Morgan Stanley Says China Remains as Key Risk to India InvestorsBy
Risks to India are from the East and not from the West: Sharma
The rupee has weakened since yuan’s August devaluation
India has overtaken China as the world’s fastest-growing major economy, but its northeastern neighbor remains the biggest risk for investors in rupee assets, says Morgan Stanley Investment Management. A case in point: the local market’s reaction to Brexit.
The rupee dropped more than 1 percent to 67.97 per dollar on June 24 when it was announced the U.K. had voted to quit the European Union. It has since rebounded to trade slightly stronger than where it was before the referendum, though it remains down almost 5 percent since China devalued the yuan on Aug. 11.
“The risks to India are from the East and not from the West,’’ according to Ruchir Sharma, head of emerging markets and chief global strategist at the firm. “Look at what’s happening post the Brexit. The panic has subsided very quickly and markets are back to where they were before the Brexit. In contrast, see what happened to sentiment and the economy when China had problems in August last year and again in January and February this year.’’
China’s slowdown could impact India as Asia’s biggest economy has been the largest contributor to global growth this decade, said Sharma, who made the Bloomberg Markets 50 Most Influential list last year. Any further yuan depreciation risks exporting China’s deflation to developing-nation currencies, he said. The country is also India’s biggest trading partner.
The rupee is Asia’s worst performer after the yuan since China’s shock devaluation of its currency roiled global markets and spurred a flight from Indian stocks and bonds. It fell to the brink of a record low in February as emerging markets sold off amid renewed concern about the health of the Chinese economy. However, foreign holdings of Indian assets have climbed since the U.K.’s June 23 vote to exit the European Union, with expectations for rupee swings since dropping at the fastest pace in Asia.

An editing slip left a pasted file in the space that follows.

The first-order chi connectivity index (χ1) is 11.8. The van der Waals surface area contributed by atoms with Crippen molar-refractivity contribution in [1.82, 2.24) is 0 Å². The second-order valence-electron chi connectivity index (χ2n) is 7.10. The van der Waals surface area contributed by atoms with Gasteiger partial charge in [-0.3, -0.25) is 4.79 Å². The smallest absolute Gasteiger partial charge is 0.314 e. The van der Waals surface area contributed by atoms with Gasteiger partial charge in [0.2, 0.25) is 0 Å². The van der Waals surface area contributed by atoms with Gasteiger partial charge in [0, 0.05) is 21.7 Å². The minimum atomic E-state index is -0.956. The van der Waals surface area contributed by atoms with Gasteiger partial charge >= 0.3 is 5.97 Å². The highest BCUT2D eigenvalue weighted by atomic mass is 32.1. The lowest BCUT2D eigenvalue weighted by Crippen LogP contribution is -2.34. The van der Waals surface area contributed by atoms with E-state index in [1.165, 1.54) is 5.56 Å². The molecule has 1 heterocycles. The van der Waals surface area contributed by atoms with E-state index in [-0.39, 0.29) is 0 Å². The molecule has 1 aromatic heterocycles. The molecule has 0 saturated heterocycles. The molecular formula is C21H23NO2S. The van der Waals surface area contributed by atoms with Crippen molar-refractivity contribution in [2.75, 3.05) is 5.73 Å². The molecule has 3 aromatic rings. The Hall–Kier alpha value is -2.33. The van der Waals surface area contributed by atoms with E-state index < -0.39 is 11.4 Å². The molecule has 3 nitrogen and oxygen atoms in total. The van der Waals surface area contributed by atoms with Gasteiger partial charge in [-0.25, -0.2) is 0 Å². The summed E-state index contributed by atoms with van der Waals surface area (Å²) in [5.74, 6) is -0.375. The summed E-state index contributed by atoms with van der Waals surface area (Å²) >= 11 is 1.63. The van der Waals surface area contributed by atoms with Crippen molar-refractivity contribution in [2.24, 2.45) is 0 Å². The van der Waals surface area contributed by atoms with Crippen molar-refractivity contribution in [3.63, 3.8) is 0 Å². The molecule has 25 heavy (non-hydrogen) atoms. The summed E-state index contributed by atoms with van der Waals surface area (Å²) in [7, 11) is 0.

Problems in China “had a much wider sense of panic and fear in the economy and in the market place,” said Sharma, who helped manage over $20 billion in assets as of March 31. “The EU has been a marginal contributor to global growth. So, what happens in the EU really doesn’t matter as much as it used to matter once.”
China’s “debt bomb” has become one of the biggest threats to the global economy, Sharma wrote in his book “The Rise and Fall of Nations,” elaborating that much of China’s rise in the 2010s has been facilitated by massive fiscal and monetary stimulus, which entailed a sizable increase in its debt burden. Every one-percentage-point slowdown in China’s economic expansion reduces global GDP growth by nearly half a percentage point, “with emerging markets bearing the brunt,” he wrote.
While China’s prospects and economic management matter in terms of the global outlook, India is “much less vulnerable” to the developments in Asia’s largest economy, according to former Indian central bank governor Duvvuri Subbarao.
“We’re not certainly insulated,” Subbarao said in an interview in Mumbai on Tuesday. “We might be lesser affected than some other countries as we are not part of the Asian production chain and are much less dependent on Chinese funding.”
India saw its exports rise marginally in June from a year earlier, halting a record 18-month declining streak. Asia’s third-largest economy grew 7.9 percent in the January-March quarter from a year earlier, the fastest among major economies and compared with China’s expansion of 6.7 percent in the period. The two biggest emerging markets are probably growing much slower than official data suggests, Sharma said earlier this month.
The rupee sank 3.5 percent last August amid the yuan devaluation, as global funds dumped $3.5 billion of Indian shares and cut holdings of bonds by 7.8 billion rupees. A gauge of emerging-market exchange rates slid 3.1 percent. The Indian currency was up 0.2 percent at 67.1550 a dollar in Mumbai on Wednesday.
It has gained 0.6 percent this month, with foreign investors buying a net $1.2 billion of local shares and ownership of rupee-denominated government and corporate notes rising by 79.3 billion rupees, set for the biggest increase in nine months. India’s currency is reasonably valued and a devaluation will spur inflation and not necessarily help exports, Reserve Bank of India Governor Raghuram Rajan said earlier this month.
“Growth is really the big” channel through which India will be impacted by China’s slowdown, Sharma said. “The other channel, obviously is the financial channel, which is, we have seen when the Chinese currency falls, other emerging-market currencies do also feel a bit of an impact.”
— With assistance by Sandrine Rastello
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